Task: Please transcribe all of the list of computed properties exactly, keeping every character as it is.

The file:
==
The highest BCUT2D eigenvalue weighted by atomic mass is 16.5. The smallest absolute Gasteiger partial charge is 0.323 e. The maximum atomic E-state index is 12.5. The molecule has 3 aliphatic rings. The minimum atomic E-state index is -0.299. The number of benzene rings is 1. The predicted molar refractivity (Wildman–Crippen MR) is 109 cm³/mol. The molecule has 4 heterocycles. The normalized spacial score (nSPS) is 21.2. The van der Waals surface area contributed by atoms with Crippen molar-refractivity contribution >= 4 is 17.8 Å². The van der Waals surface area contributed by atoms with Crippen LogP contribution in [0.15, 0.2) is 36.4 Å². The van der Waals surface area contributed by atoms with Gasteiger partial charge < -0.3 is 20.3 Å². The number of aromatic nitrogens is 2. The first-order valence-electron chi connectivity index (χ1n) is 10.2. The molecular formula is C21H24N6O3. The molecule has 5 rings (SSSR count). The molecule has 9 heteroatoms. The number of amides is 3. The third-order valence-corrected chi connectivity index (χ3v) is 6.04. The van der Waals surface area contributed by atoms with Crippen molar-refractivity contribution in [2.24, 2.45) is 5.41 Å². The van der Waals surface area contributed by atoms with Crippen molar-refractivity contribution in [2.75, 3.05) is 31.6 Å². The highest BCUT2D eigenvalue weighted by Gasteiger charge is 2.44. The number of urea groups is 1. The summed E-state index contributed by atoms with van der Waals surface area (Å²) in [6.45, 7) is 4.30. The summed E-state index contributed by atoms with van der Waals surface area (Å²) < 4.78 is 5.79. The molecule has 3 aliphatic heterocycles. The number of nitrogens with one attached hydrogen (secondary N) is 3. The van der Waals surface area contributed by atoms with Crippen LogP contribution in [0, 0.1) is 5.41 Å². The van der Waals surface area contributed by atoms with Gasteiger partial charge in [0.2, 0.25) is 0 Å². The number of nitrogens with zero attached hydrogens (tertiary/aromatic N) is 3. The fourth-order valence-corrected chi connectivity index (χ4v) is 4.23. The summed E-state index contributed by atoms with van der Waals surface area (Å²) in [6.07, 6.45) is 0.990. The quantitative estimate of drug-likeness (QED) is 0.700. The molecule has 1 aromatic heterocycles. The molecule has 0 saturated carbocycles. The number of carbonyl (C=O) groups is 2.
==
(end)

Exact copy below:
The highest BCUT2D eigenvalue weighted by atomic mass is 16.5. The smallest absolute Gasteiger partial charge is 0.323 e. The maximum atomic E-state index is 12.5. The molecule has 3 aliphatic rings. The minimum atomic E-state index is -0.299. The number of benzene rings is 1. The predicted molar refractivity (Wildman–Crippen MR) is 109 cm³/mol. The molecule has 4 heterocycles. The normalized spacial score (nSPS) is 21.2. The van der Waals surface area contributed by atoms with Crippen molar-refractivity contribution >= 4 is 17.8 Å². The van der Waals surface area contributed by atoms with Crippen LogP contribution in [0.15, 0.2) is 36.4 Å². The van der Waals surface area contributed by atoms with Gasteiger partial charge < -0.3 is 20.3 Å². The number of aromatic nitrogens is 2. The first-order valence-electron chi connectivity index (χ1n) is 10.2. The molecular formula is C21H24N6O3. The molecule has 5 rings (SSSR count). The molecule has 9 heteroatoms. The number of amides is 3. The third-order valence-corrected chi connectivity index (χ3v) is 6.04. The van der Waals surface area contributed by atoms with Crippen molar-refractivity contribution in [2.24, 2.45) is 5.41 Å². The van der Waals surface area contributed by atoms with Crippen molar-refractivity contribution in [2.75, 3.05) is 31.6 Å². The highest BCUT2D eigenvalue weighted by Gasteiger charge is 2.44. The number of urea groups is 1. The summed E-state index contributed by atoms with van der Waals surface area (Å²) in [6.45, 7) is 4.30. The summed E-state index contributed by atoms with van der Waals surface area (Å²) < 4.78 is 5.79. The molecule has 3 aliphatic heterocycles. The number of nitrogens with one attached hydrogen (secondary N) is 3. The van der Waals surface area contributed by atoms with Crippen LogP contribution in [0, 0.1) is 5.41 Å². The van der Waals surface area contributed by atoms with Gasteiger partial charge in [0.2, 0.25) is 0 Å². The number of nitrogens with zero attached hydrogens (tertiary/aromatic N) is 3. The fourth-order valence-corrected chi connectivity index (χ4v) is 4.23. The summed E-state index contributed by atoms with van der Waals surface area (Å²) in [6.07, 6.45) is 0.990. The quantitative estimate of drug-likeness (QED) is 0.700. The molecule has 1 aromatic heterocycles. The molecule has 0 saturated carbocycles. The number of carbonyl (C=O) groups is 2.